MANCHESTER, NH - SEPTEMBER 19: Democratic presidential candidate and former Maryland Governor Martin O'Malley talks on stage during the New Hampshire Democratic Party State Convention on September 19, 2015 in Manchester, New Hampshire. Five Democratic presidential candidates are all expected to address the crowd inside the Verizon Wireless Arena. (Photo by Scott Eisen/Getty Images)
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Former Governor of Maryland and onetime Democratic presidential contender Martin O'Malley has been prolific on Twitter lately, responding to President-elect Donald Trump's feud with Democratic Rep. John Lewis (Ga.) with some surprising characterizations.
O'Malley, who left the governorship in 2015 to run in the presidential primaries on the Democrat ticket, has been referring to the incoming Trump administration with allusions to Nazi Germany and the Ku Klux Klan.
The feud between Lewis, a civil rights icon, and Trump began with Lewis declaring that he did not consider the president-elect to be "legitimate" and that as a result, he would not be attending the inaugural ceremonies on Friday.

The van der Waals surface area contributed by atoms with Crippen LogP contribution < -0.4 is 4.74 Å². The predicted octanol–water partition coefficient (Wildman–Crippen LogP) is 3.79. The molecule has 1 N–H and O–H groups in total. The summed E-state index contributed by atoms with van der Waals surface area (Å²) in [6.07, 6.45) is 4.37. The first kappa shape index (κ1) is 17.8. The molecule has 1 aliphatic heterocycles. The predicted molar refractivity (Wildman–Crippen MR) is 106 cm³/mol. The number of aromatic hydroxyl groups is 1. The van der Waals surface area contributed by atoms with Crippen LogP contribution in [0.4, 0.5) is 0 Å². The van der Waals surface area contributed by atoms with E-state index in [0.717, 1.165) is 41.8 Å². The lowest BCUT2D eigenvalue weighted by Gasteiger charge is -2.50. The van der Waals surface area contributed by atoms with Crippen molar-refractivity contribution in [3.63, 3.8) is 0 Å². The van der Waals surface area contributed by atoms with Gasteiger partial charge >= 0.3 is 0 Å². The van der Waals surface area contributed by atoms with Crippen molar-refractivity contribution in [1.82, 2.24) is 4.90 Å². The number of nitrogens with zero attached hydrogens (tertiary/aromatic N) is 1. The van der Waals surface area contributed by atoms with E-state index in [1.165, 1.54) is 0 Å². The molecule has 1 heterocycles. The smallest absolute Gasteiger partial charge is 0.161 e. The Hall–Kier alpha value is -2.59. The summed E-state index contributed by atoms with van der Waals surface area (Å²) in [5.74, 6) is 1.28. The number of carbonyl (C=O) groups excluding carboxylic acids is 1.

Trump hit back on Twitter, accusing Lewis of neglecting his "crime infested" district and being "all talk, no action."
O'Malley is apparently backing Lewis and the other Democrats who have thrown their support in by refusing to attend the inauguration. Those include Reps. Raúl Grijalva (D-Ariz.), Barbara Lee (D-Calif.), Katherine Clark (D-Mass.), Luis Gutiérrez (D-Ill.) and Jared Huffman (D-Calif.). CNN reported Saturday that the list of Democrats boycotting the inauguration is growing.
O'Malley was recently rallying Democrat troops in Utah — a traditionally red state that publicly vacillated between Trump and write-in conservative Evan McMullin in the 2016 election:
O’Malley told Good4Utah, “The Democratic Party needs to re-build. And the time to do that is right now. And that sort of rebuilding won’t take place in Washington, it'll take place in Salt Lake City, It’ll take place in Utah. It’ll take place in states across the United States.”
He says the power of political parties seems to ebb and flow and Utah won't always be an all red state.
O'Malley also prominently displayed his Tweet comparing Trump and his supporters to Nazis on the home page of his website.
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